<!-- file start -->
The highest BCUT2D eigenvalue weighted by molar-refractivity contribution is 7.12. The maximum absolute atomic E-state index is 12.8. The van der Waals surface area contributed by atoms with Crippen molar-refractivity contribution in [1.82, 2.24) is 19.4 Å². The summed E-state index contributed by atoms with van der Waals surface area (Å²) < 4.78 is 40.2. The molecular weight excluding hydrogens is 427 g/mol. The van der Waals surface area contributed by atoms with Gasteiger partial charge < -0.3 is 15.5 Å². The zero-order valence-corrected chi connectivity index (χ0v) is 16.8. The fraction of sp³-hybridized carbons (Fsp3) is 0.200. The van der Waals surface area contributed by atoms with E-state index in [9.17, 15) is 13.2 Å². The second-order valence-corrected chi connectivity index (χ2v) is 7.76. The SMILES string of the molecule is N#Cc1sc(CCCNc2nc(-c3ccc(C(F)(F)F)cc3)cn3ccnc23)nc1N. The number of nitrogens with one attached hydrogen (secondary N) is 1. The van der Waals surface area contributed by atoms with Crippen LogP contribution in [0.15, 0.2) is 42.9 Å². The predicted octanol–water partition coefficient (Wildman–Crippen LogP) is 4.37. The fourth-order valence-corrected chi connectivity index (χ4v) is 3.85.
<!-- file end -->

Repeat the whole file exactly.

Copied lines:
The highest BCUT2D eigenvalue weighted by molar-refractivity contribution is 7.12. The maximum absolute atomic E-state index is 12.8. The van der Waals surface area contributed by atoms with Crippen molar-refractivity contribution in [1.82, 2.24) is 19.4 Å². The summed E-state index contributed by atoms with van der Waals surface area (Å²) < 4.78 is 40.2. The molecular weight excluding hydrogens is 427 g/mol. The van der Waals surface area contributed by atoms with Gasteiger partial charge < -0.3 is 15.5 Å². The zero-order valence-corrected chi connectivity index (χ0v) is 16.8. The fraction of sp³-hybridized carbons (Fsp3) is 0.200. The van der Waals surface area contributed by atoms with E-state index in [9.17, 15) is 13.2 Å². The second-order valence-corrected chi connectivity index (χ2v) is 7.76. The SMILES string of the molecule is N#Cc1sc(CCCNc2nc(-c3ccc(C(F)(F)F)cc3)cn3ccnc23)nc1N. The number of nitrogens with one attached hydrogen (secondary N) is 1. The van der Waals surface area contributed by atoms with Crippen LogP contribution in [0.15, 0.2) is 42.9 Å². The predicted octanol–water partition coefficient (Wildman–Crippen LogP) is 4.37. The fourth-order valence-corrected chi connectivity index (χ4v) is 3.85.